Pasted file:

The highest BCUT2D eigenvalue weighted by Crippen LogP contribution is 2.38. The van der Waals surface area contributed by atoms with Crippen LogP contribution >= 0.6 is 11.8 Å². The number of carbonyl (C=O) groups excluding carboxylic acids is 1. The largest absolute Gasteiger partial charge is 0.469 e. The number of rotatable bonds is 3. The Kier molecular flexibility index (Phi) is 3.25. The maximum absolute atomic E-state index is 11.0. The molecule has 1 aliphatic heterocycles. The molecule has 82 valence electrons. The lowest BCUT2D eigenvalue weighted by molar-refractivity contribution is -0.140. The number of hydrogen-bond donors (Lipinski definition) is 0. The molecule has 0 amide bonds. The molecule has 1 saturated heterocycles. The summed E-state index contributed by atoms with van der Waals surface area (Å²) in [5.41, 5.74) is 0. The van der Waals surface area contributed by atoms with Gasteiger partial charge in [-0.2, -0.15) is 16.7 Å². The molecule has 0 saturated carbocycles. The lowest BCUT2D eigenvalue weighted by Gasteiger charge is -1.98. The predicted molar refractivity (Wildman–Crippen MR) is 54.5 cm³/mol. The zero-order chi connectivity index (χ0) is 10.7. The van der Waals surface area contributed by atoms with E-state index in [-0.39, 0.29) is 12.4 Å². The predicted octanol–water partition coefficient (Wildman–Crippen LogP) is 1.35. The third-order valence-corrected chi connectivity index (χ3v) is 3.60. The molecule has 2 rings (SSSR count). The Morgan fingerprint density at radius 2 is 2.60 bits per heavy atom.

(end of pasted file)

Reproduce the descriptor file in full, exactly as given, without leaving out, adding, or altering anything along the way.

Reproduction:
The highest BCUT2D eigenvalue weighted by Crippen LogP contribution is 2.38. The van der Waals surface area contributed by atoms with Crippen LogP contribution >= 0.6 is 11.8 Å². The number of carbonyl (C=O) groups excluding carboxylic acids is 1. The largest absolute Gasteiger partial charge is 0.469 e. The number of rotatable bonds is 3. The Kier molecular flexibility index (Phi) is 3.25. The maximum absolute atomic E-state index is 11.0. The molecule has 1 aliphatic heterocycles. The molecule has 82 valence electrons. The lowest BCUT2D eigenvalue weighted by molar-refractivity contribution is -0.140. The number of hydrogen-bond donors (Lipinski definition) is 0. The molecule has 0 amide bonds. The molecule has 1 saturated heterocycles. The summed E-state index contributed by atoms with van der Waals surface area (Å²) in [5.41, 5.74) is 0. The van der Waals surface area contributed by atoms with Gasteiger partial charge in [-0.2, -0.15) is 16.7 Å². The molecule has 0 saturated carbocycles. The lowest BCUT2D eigenvalue weighted by Gasteiger charge is -1.98. The predicted molar refractivity (Wildman–Crippen MR) is 54.5 cm³/mol. The zero-order chi connectivity index (χ0) is 10.7. The van der Waals surface area contributed by atoms with E-state index in [-0.39, 0.29) is 12.4 Å². The predicted octanol–water partition coefficient (Wildman–Crippen LogP) is 1.35. The third-order valence-corrected chi connectivity index (χ3v) is 3.60. The molecule has 2 rings (SSSR count). The Morgan fingerprint density at radius 2 is 2.60 bits per heavy atom.